LPs disagree over Blackstone megafund

Limited partners and their advisors have conflicting views on the $21.7 billion Blackstone fund closed this week, disagreeing on whether its record-setting size means more problems or advantages for LPs.

The Blackstone Group’s fifth buyout fund set a record this week when it closed on $21.7 billion (€15.7 billion) – and it has LPs and their advisors sharply divided as to whether its size is a barrier or a boon.

“Who could possibly think it’s good to have a $20 billion private equity fund?” bemoans one LP source.

With funds of this magnitude, the person argued, the alignment of interests with limited partners deteriorates, because with bigger funds general partners are guaranteed bigger management fees, thus allowing the GP to become less concerned with the carry generated from returns for investors.

“The other thing is that these big funds have gotten addicted to financial engineering to generate their returns,” the LP source continued. “And that’s been great in this past cycle we just came through because the credit markets have been really favourable and let you do lots of creative things, but … I just worry that as the credit markets change and some of the tools that they’ve used over the last five years to generate great returns are taken away from them, whether they can adapt.”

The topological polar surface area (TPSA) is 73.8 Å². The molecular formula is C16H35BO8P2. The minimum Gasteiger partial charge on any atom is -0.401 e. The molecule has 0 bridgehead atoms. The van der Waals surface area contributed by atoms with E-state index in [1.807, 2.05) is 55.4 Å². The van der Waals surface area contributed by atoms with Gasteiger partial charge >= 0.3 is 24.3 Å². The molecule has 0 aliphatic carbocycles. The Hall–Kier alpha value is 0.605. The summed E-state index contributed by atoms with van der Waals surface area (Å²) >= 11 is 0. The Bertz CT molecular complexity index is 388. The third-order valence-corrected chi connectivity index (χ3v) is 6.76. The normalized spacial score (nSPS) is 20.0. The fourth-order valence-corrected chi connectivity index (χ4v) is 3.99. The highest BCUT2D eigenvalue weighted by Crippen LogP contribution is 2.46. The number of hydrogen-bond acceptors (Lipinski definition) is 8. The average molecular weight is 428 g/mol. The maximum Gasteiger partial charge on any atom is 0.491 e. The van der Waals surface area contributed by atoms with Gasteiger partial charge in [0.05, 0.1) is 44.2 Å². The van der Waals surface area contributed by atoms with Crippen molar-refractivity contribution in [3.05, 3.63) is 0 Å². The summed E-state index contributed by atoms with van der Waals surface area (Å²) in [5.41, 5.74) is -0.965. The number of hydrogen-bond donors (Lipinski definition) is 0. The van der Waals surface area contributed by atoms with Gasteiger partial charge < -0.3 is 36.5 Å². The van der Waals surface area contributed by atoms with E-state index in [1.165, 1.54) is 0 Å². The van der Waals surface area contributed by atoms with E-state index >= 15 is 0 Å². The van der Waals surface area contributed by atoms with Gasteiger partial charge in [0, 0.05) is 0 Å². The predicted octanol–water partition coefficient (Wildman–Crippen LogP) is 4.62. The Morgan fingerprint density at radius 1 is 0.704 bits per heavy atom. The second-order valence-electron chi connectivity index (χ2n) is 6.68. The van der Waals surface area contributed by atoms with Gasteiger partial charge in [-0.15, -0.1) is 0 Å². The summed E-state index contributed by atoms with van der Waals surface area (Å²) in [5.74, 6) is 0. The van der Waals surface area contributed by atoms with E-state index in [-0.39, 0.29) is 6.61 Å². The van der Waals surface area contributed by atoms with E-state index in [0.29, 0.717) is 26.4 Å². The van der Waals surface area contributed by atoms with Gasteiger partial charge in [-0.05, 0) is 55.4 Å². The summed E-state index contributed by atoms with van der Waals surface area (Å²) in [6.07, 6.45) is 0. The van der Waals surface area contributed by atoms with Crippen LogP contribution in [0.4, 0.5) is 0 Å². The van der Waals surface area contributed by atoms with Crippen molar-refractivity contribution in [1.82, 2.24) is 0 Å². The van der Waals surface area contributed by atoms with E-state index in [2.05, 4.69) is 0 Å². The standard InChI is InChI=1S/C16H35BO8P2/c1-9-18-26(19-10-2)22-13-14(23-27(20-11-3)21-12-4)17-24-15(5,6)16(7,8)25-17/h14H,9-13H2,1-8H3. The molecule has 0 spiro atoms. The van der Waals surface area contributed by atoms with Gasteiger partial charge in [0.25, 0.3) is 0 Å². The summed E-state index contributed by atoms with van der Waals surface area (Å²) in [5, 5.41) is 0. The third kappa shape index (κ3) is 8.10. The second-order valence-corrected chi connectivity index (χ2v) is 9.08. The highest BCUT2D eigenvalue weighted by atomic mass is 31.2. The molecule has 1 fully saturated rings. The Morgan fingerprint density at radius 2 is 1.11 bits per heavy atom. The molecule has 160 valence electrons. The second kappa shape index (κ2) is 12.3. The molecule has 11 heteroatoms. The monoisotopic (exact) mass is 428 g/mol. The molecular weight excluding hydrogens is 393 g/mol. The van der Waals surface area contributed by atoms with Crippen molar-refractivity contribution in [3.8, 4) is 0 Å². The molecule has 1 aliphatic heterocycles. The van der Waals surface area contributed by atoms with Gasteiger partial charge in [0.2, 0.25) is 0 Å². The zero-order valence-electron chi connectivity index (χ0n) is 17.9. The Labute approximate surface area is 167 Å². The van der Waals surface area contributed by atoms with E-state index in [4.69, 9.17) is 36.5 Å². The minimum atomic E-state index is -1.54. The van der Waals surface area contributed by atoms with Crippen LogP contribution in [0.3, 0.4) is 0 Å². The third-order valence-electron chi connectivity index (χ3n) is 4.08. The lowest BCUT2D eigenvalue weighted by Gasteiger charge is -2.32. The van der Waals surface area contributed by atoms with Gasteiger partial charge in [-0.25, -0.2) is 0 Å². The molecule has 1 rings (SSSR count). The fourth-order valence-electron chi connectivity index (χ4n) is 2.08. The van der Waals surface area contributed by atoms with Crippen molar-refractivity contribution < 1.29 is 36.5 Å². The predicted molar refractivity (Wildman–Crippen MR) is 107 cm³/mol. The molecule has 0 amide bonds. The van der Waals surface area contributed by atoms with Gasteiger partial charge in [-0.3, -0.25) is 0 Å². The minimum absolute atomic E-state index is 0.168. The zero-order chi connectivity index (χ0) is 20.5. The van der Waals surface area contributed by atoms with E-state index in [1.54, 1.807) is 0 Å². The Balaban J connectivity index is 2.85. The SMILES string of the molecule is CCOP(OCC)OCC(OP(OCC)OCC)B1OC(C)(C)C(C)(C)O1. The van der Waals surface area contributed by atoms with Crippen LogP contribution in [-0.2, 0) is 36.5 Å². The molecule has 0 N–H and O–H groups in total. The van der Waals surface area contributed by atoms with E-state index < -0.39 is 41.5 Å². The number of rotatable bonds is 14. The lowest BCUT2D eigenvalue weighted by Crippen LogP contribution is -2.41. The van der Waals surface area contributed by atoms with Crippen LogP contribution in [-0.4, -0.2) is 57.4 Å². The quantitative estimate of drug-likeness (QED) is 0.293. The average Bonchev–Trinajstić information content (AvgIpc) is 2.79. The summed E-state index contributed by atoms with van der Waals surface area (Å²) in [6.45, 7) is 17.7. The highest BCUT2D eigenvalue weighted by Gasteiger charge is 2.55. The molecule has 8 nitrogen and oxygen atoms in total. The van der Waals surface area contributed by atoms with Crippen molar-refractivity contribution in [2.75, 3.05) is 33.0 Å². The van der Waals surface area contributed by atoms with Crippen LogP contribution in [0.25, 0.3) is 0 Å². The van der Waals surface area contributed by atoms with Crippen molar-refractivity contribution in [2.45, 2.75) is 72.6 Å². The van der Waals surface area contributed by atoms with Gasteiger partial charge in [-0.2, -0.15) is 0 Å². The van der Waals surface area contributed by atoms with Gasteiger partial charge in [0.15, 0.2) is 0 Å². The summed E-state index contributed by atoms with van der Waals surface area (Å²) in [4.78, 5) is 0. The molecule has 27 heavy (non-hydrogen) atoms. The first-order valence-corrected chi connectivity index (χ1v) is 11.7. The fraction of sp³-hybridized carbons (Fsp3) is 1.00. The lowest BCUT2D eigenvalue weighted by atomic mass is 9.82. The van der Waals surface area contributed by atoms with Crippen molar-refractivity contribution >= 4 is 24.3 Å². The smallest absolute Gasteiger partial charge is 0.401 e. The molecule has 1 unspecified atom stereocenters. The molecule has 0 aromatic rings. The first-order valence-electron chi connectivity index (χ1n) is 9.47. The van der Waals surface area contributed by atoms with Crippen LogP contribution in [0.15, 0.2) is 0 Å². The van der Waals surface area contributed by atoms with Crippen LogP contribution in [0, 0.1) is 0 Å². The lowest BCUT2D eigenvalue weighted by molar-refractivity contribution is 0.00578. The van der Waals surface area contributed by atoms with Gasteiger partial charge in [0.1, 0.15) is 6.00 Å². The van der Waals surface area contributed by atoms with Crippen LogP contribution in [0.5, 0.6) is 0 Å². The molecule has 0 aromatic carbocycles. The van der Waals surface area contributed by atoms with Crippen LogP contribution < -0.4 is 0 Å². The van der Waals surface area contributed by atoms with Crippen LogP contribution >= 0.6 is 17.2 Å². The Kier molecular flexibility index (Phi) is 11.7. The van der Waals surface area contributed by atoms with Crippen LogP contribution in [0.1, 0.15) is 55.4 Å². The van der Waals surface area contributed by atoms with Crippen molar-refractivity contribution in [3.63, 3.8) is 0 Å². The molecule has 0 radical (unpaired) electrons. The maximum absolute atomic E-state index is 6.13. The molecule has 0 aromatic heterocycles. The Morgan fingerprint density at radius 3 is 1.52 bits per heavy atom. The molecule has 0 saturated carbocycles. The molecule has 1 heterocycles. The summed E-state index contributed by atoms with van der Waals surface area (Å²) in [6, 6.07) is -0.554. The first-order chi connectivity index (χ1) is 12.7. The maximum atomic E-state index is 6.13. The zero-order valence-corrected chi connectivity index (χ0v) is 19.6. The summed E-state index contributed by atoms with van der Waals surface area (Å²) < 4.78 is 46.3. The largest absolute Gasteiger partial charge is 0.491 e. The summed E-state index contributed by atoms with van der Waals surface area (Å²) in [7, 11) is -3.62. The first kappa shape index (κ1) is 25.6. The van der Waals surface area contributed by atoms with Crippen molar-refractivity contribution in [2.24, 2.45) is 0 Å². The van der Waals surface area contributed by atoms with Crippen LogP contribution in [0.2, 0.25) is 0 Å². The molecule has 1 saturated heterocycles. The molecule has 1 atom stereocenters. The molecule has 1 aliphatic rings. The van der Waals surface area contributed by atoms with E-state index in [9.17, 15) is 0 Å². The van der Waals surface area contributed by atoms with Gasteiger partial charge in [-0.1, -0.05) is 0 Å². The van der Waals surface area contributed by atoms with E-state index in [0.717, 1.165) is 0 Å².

The size of Blackstone Capital Partners V presumes a market similar to what the industry has seen for the past few years, and may force Blackstone to deploy capital “in periods when you shouldn’t be. And I think right now you shouldn’t be,” the source said.

Other LP sources see advantages to increased size. One noted the size of Blackstone’s new fund will enable the private equity firm to do fewer club deals, which the source says translates into “less complexity, less issues, less danger” for limited partners.

Another source noted that the debate as to whether or not BCP V is too big is irrelevant, considering it’s already two-thirds invested.

“These guys are going to be out in the next six months to raise more capital,” the person said, adding that concerns that there’s too much money chasing too few deals or that firms are more concerned with management fees than carry, and thus returns for LPs, are “red herring” arguments that have been repeated for more than a decade as funds have grown.

“Everyone always has the same argument. And one, it’s the same guys who are still plowing in and investing in the fund – so I do find it ironic – but two, show me the math,” the person said. “Have the returns dropped? Was [Blackstone’s] $6 billion fund a disaster? No – it was one of their best funds ever. What’s the basis for the argument?”

Critics of megafunds have yet to put forth a “factual argument”, the person continued.

“If you could take fund performance and show a linear relationship that as funds have grown, returns have come down, that would be a great argument – except it doesn’t exist, it’s not true,” the source said.